#tbt, Part 3: Halloween Edition!

Punkin Carvin' 2006 065

HAPPY HALLOWEEN!

Here I am, all dolled up in my very first Halloween costume:

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If this picture is any indication, I wasn’t all that into Halloween that year (you wouldn’t be, either, if your introduction to Halloween included that horrifyingly scary Mickey Mouse costume).

But, as I got a little older, I became a huge fan of Halloween.

Halloween was a big deal in my house.  Normally, my brother and I were allowed only one item of candy per week, which was officially dubbed “Saturday Candy.”  Halloween was the one exception.  My mom would take us trick-or-treating for hours (while Dad manned the door at home).  We would dump our haul on the living-room floor and gorge ourselves on as much as we wanted.  Candy, candy, candy, candy, CANDY!!!

Back then, kids’  Halloween costumes were (unintentionally) terrifying.  But I loved them.  They consisted of a pliable plastic outfit with a picture on the chest and a hard plastic mask with tiny eyeholes secured by an elastic band:

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I was absurdly small. Mom probably could have cut the pants off . . . but, instead, she just rolled them up (unevenly and ridiculously).

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One year later; twice as big.

In addition to the janky costumes and the piles of candy, I loved Halloween for its theme books!  Holiday books are great, great, great!   I am not (and never was) a huge fan of the truly scary, but I can get behind the creepy and spooky.

In honor of this delightful day, here are five of my childhood favorites:

imagesThe Witches
Roald Dahl

The Witches is not a book that has to be enjoyed exclusively around Halloween, but it’s definitely Halloween appropriate.

Roald Dahl is the master of wicked/creepy fun.  And witches are quintessentially Halloween.

The Witches teaches us that there are disguised witches all around us.  They hide their gross bald heads in “first-class wigs” and stuff their disgusting feet into normal shoes.

Look around (and beware!):

IMG_2723.JPG[A witch] might even – and this will make you jump – she might even be your lovely school-teacher who is reading these words to you at this very moment. Look carefully at that teacher. Perhaps she is smiling to you at the absurdity of such a suggestion. Don’t let that put you off. It could be part of her cleverness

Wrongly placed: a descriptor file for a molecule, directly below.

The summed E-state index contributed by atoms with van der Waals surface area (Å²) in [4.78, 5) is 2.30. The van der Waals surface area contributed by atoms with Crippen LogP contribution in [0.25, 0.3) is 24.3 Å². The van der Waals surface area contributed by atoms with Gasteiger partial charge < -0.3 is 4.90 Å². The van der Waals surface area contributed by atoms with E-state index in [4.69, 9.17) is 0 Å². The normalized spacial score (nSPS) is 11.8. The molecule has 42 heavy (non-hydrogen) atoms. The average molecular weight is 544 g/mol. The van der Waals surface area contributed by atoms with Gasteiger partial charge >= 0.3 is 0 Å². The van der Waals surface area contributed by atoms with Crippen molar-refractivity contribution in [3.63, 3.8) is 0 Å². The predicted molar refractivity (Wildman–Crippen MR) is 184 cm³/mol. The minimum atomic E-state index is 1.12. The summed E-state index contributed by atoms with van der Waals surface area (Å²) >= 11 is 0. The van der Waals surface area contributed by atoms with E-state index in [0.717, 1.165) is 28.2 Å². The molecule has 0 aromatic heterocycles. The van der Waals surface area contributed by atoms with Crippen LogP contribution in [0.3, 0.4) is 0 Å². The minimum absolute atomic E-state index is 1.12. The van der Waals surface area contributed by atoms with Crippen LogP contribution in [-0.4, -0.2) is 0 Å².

I am not, of course, telling you for one second that your teacher actually is a witch. All I am saying is that she might be one. It is most unlikely. But–here comes the big “but”–not impossible.

It’s the Great Pumpkin, Charlie Brown
Charles M. Schulz

Nothing says Halloween like this:

There are a billion kids’ books based on this classic.  There is this one that comes with awesome reusable stickers.  Or this one with sound and music.  But a lot of them were made after Schulz passed away, so you have to be careful to find one that has the original drawings, like this 35th anniversary edition:

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1325218Scary Stories to Tell in the Dark
Collected from folklore and retold by Alvin Schwartz
Drawings by Stephen Gammell

Scary Stories to Tell in the Dark (along with More Scary Stories to Tell in the Dark and Scary Stories 3: More Tales to Chill Your Bones) are super creepy, short tales perfect for Halloween.

This book series (along with another of my childhood faves, Goosebumps) is on the lists of the 100 most frequently banned and challenged books from 1990-1999 and from 2000-2009.  But it’s in good company—Harry Potter, I Know Why the Caged Bird Sings, To Kill a MockingbirdThe Bluest Eye, and A Wrinkle in Time are all also on the lists.  Seems like a pretty good to-read list to me!

For a taste of these scary stories , check out some of the audiobook (the first tale, “The Big Toe,” is only about three minutes long):

0978039483910_500X500 The Berenstain Bears
and the Spooky Old Tree
Stan & Jan Berenstain

I’ve talked about my love of the Berenstain Bears before (here).  This is one of the first Berenstain Bears books we had.  This book is from the era before Stan & Jan really got into a groove (with the beginning rhymes and such), but it’s still a great one.

Nowadays, there are close to one billion Berenstain Bears Halloween books, including:

  • The Berenstain Bears Trick or Treat
  • The Berenstain Bears and the Ghost of the Forest
  • The Berenstain Bears and the Prize Pumpkin (more of a Thanksgiving story really, but it works in a pinch)
  • The Berenstain Bears Go on a Ghost Walk
  • The Berenstain Bears and the Haunted House

And (BONUS!) a lot of the newer books, like The Berenstain Bears Trick or Treat, have been adapted into cartoons:

Gotta love those bears.

9780316110594_xlgArthur’s Halloween
Marc Brown

I loved Arthur the Aardvark waaaay before he became a famous television star.  These days, Arthur is so huge he even has his own Halloween web page with masks and coloring pages and e-cards.

In Arthur’s Halloween, Arthur is a little creeped-out by Halloween.  And he is not particularly excited about having to take his sister, D.W., trick-or-treating . . . especially because D.W. insists on going to all the houses, even the scary house at the end of the street.

*     *     *     *     *

Now, go, read some spooky, fun Halloween books, go trick-or-treating, and have a safe and wonderful Halloween!

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1985: John decided to make his own costume; he went as a bag of trash.  Recognize my costume?  Apparently, it still fit.

👻 Happy Halloween!!! 🎃

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